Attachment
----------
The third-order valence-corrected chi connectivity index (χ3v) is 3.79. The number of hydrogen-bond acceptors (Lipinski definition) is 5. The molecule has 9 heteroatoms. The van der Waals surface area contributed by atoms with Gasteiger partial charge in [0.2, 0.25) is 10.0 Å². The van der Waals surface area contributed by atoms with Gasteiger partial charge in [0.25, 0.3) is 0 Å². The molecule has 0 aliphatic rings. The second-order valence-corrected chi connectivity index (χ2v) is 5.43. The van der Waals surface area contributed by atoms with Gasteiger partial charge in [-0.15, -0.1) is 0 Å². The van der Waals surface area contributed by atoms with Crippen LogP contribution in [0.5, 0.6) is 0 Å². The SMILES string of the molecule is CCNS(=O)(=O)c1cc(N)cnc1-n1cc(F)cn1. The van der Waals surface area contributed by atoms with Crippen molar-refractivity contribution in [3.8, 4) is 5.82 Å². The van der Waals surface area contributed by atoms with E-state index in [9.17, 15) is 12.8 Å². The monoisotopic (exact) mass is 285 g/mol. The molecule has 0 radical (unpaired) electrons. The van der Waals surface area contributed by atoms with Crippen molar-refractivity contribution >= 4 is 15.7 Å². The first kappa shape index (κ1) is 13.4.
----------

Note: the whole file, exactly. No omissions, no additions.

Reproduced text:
The third-order valence-corrected chi connectivity index (χ3v) is 3.79. The number of hydrogen-bond acceptors (Lipinski definition) is 5. The molecule has 9 heteroatoms. The van der Waals surface area contributed by atoms with Gasteiger partial charge in [0.2, 0.25) is 10.0 Å². The van der Waals surface area contributed by atoms with Gasteiger partial charge in [0.25, 0.3) is 0 Å². The molecule has 0 aliphatic rings. The second-order valence-corrected chi connectivity index (χ2v) is 5.43. The van der Waals surface area contributed by atoms with Gasteiger partial charge in [-0.15, -0.1) is 0 Å². The van der Waals surface area contributed by atoms with Crippen LogP contribution in [0.5, 0.6) is 0 Å². The SMILES string of the molecule is CCNS(=O)(=O)c1cc(N)cnc1-n1cc(F)cn1. The van der Waals surface area contributed by atoms with Crippen molar-refractivity contribution in [3.8, 4) is 5.82 Å². The van der Waals surface area contributed by atoms with E-state index in [9.17, 15) is 12.8 Å². The monoisotopic (exact) mass is 285 g/mol. The molecule has 0 radical (unpaired) electrons. The van der Waals surface area contributed by atoms with Crippen molar-refractivity contribution >= 4 is 15.7 Å². The first kappa shape index (κ1) is 13.4.